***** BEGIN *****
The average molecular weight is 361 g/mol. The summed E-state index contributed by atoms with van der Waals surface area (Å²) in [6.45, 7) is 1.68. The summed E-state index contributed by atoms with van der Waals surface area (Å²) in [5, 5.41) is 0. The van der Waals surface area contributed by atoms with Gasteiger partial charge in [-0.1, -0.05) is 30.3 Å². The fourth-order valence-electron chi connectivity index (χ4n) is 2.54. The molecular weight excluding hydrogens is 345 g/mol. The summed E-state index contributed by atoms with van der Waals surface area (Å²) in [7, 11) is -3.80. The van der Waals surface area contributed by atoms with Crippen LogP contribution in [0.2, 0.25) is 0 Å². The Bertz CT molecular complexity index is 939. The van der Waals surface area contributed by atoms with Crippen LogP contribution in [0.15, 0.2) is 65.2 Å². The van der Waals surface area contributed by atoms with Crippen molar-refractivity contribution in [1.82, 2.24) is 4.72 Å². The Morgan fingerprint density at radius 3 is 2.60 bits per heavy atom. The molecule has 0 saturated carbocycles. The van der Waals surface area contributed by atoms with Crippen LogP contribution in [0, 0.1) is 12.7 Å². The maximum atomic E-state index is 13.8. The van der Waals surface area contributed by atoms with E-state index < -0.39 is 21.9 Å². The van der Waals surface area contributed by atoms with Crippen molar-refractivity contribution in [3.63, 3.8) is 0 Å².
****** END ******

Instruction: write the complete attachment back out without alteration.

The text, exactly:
The average molecular weight is 361 g/mol. The summed E-state index contributed by atoms with van der Waals surface area (Å²) in [6.45, 7) is 1.68. The summed E-state index contributed by atoms with van der Waals surface area (Å²) in [5, 5.41) is 0. The van der Waals surface area contributed by atoms with Gasteiger partial charge in [-0.1, -0.05) is 30.3 Å². The fourth-order valence-electron chi connectivity index (χ4n) is 2.54. The molecular weight excluding hydrogens is 345 g/mol. The summed E-state index contributed by atoms with van der Waals surface area (Å²) in [7, 11) is -3.80. The van der Waals surface area contributed by atoms with Crippen LogP contribution in [0.2, 0.25) is 0 Å². The Bertz CT molecular complexity index is 939. The van der Waals surface area contributed by atoms with Crippen LogP contribution in [0.15, 0.2) is 65.2 Å². The van der Waals surface area contributed by atoms with Crippen molar-refractivity contribution in [1.82, 2.24) is 4.72 Å². The Morgan fingerprint density at radius 3 is 2.60 bits per heavy atom. The molecule has 0 saturated carbocycles. The van der Waals surface area contributed by atoms with Crippen LogP contribution in [0, 0.1) is 12.7 Å². The maximum atomic E-state index is 13.8. The van der Waals surface area contributed by atoms with E-state index < -0.39 is 21.9 Å². The van der Waals surface area contributed by atoms with Crippen molar-refractivity contribution in [3.63, 3.8) is 0 Å².